We absolutely love Bluffton, SC.  It is so much like the small town we lived in in Texas.  Very friendly people, small town atmosphere but everything you need is available.  Savannah is like 30 minutes away.  The beaches of Hilton Head are 9 miles away.  The May River is across the street and we have our own lagoon next door complete with an alagator.  And the best thing... it rains here.  Everything stays green.  The temperatures are so much nicer.  We are here to stay.

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Re: How do you choose a place to retire? I've already made 1 mistake and don't want to make another.

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Message 36 of 51

For us & most people on a state or Federal pension, the issue is either we stay in our home state or move to a state that is income tax free.  I've researched & there are a few states that don't collect income taxes, however, the property taxes or sales taxes or both make up for it.  Further states like New Hampshire or Alaska is off the list just for the long dreaded winters alone.  Florida is a definite but researched medical care & it's not the best.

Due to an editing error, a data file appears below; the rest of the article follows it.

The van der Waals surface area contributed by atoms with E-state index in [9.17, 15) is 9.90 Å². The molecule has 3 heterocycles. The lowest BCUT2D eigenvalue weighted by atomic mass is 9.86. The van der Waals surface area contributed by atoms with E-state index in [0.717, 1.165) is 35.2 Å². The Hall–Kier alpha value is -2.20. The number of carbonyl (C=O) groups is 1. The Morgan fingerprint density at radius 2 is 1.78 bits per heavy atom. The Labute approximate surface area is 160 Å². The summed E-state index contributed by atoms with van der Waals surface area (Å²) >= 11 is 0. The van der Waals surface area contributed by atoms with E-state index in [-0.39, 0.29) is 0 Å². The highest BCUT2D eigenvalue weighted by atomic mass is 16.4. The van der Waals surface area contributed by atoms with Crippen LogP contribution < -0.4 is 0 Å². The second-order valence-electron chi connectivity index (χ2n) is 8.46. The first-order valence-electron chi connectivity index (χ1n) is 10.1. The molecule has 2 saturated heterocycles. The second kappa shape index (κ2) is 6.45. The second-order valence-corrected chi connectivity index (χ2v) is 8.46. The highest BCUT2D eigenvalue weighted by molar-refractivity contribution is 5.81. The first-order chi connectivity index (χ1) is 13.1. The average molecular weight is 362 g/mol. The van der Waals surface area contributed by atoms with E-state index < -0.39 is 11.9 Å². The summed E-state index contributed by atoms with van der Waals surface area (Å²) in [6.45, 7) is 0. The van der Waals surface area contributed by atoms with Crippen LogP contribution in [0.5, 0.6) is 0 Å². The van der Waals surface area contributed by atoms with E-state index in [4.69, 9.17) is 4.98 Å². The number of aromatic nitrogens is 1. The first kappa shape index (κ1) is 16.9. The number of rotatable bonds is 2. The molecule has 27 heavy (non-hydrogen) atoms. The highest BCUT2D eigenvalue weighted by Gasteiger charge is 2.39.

We currently live near NYC so even without income taxes taken out, we still deal with incredibly high property taxes & sales taxes + high cost of living.  With a reduced income, it's tough. 

Bottom line - I want to move but husband wants to stay.  Both our kids are nearby but that's a moot point.  Husband wants the conveniences of NYC & doesn't drive much meaning anywhere else will be difficult for him.